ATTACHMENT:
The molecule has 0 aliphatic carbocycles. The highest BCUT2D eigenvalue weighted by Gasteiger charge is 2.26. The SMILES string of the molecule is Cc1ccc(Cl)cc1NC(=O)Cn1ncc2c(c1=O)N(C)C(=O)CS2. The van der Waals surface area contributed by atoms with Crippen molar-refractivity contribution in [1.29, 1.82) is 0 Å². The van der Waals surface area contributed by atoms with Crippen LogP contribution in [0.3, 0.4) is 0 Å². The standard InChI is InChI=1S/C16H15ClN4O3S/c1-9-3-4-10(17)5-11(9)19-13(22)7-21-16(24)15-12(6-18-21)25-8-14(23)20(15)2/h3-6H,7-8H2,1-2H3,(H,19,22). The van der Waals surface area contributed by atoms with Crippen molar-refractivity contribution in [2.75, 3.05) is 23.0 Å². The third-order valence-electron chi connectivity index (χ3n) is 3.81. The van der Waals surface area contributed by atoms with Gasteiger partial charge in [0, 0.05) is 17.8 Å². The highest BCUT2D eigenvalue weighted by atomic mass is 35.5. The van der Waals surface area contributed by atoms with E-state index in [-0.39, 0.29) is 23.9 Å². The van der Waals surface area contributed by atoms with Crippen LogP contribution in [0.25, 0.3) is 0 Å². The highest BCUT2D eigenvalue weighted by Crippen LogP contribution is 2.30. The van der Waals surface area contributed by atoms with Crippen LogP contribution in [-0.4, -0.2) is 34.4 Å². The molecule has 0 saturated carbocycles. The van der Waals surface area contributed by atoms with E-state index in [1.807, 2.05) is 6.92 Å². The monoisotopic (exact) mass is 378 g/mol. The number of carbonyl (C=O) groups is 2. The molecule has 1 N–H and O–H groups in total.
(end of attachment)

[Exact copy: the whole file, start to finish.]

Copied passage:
The molecule has 0 aliphatic carbocycles. The highest BCUT2D eigenvalue weighted by Gasteiger charge is 2.26. The SMILES string of the molecule is Cc1ccc(Cl)cc1NC(=O)Cn1ncc2c(c1=O)N(C)C(=O)CS2. The van der Waals surface area contributed by atoms with Crippen molar-refractivity contribution in [1.29, 1.82) is 0 Å². The van der Waals surface area contributed by atoms with Crippen LogP contribution in [0.3, 0.4) is 0 Å². The standard InChI is InChI=1S/C16H15ClN4O3S/c1-9-3-4-10(17)5-11(9)19-13(22)7-21-16(24)15-12(6-18-21)25-8-14(23)20(15)2/h3-6H,7-8H2,1-2H3,(H,19,22). The van der Waals surface area contributed by atoms with Crippen molar-refractivity contribution in [2.75, 3.05) is 23.0 Å². The third-order valence-electron chi connectivity index (χ3n) is 3.81. The van der Waals surface area contributed by atoms with Gasteiger partial charge in [0, 0.05) is 17.8 Å². The highest BCUT2D eigenvalue weighted by atomic mass is 35.5. The van der Waals surface area contributed by atoms with E-state index in [-0.39, 0.29) is 23.9 Å². The van der Waals surface area contributed by atoms with Crippen LogP contribution in [0.25, 0.3) is 0 Å². The highest BCUT2D eigenvalue weighted by Crippen LogP contribution is 2.30. The van der Waals surface area contributed by atoms with Crippen LogP contribution in [-0.4, -0.2) is 34.4 Å². The molecule has 0 saturated carbocycles. The van der Waals surface area contributed by atoms with E-state index in [1.807, 2.05) is 6.92 Å². The monoisotopic (exact) mass is 378 g/mol. The number of carbonyl (C=O) groups is 2. The molecule has 1 N–H and O–H groups in total.